Seeking Cures for Rare Cancers

Otoukesh’s next stop was City of Hope, where he completed a stem cell transplantation fellowship and is presently an assistant professor in the institution’s Division of Leukemia in the Department of Hematology & Hematopoietic Cell Transplantation.

Specializing in leukemia, “I am fascinated by all that City of Hope does in facing the challenges presented by this complex disease,” he said. “We are constantly striving for out-of-the-box thinking, and every day, hope is on the treatment horizon for the ones most in need,” he said.

“I came here to obtain more experience in the field, where medication or an idea can come into being and travel from research bench to clinical trials, from trials to approval, and then begin to save lives. I also really respect and value being close to the pioneers in such areas as bone marrow transplantation, drug development and the CAR T cell programs,” he added.

City of Hope is a global leader in the study and treatment of blood cancers, and Otoukesh is currently running a clinical trial for patients afflicted with one of the rarest types.

“I am humbled to be the principal investigator in a first-in-human vaccine trial for a subgroup of patients with myeloproliferative neoplasm. The study is being run internationally, and City of Hope is the first institution in the world to start enrollment for this trial. We have accrued the highest number of patients among all contributing institutions,” he said.

Close Bonds

In addition to his research, Otoukesh finds fulfillment working with his patients, who he treats like family.

“We will often get the most complex cases the other centers struggle to handle,” he said. “The bond and love that I feel for my patients is like we are all part of one family. I view each patient as special,” he explained.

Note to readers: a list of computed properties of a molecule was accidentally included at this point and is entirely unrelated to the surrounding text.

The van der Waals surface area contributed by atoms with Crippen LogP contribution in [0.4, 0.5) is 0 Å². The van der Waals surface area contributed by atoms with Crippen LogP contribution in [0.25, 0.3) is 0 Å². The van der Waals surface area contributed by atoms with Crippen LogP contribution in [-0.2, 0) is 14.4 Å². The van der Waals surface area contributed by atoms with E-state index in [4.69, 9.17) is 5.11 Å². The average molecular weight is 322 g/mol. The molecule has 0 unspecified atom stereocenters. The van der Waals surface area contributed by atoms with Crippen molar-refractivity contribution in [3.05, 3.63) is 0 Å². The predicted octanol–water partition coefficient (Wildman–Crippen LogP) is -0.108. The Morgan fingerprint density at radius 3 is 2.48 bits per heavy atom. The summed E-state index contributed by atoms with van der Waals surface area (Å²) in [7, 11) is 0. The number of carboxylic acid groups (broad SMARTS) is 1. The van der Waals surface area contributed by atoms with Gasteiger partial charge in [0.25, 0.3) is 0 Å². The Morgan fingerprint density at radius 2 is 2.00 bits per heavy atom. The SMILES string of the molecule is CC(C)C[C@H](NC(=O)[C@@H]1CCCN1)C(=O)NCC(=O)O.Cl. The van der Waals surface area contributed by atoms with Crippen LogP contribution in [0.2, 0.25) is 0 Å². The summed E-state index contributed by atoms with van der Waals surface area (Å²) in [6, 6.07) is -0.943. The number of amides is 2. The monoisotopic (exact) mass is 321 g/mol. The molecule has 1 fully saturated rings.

“With transplant patients, for example, we go through many steps. Preparing them for the procedure, making sure we are giving them the right amount of medication with the least toxicity, finding a donor, going through the transplant and its aftermath. We are there with the patient throughout every step. And this creates a bond with my patients that I see as a great privilege.”

Because of all of this, it can be difficult to navigate situations where patients do not respond well to treatment.

“When a patient has serious complications, of course, it can affect me. I’m a human. Sometimes it feels like you have to say goodbye to a family member. And that is not easy,” he said.

During the hard times, Otoukesh leans on his wife and children to help him remain grounded.

“The backbone of everything is my wife, Mona. We have walked together every step of the way. She is also a great psychiatrist with experience in the fields of transplant and oncology. We have a lot in common and can talk about our work at home. And I am thankful to my children, who constantly keep me present. Their only focus is on right here, right now,” he said.

He is excited to be part of City of Hope's family and shares its “above and beyond” philosophy. “I am truly a believer in the connection between body and soul during and after active cancer treatment,” he said, “and I found City of Hope exquisitely modeling this.” 

Through all the ups and downs that come with working in oncology, Otoukesh credits his patients with keeping him engaged, inspired and dedicated to his work.

“I always carry within me the inspiration to help those experiencing the most suffering live longer and happier lives,” he added.

At City of Hope, he is doing just that.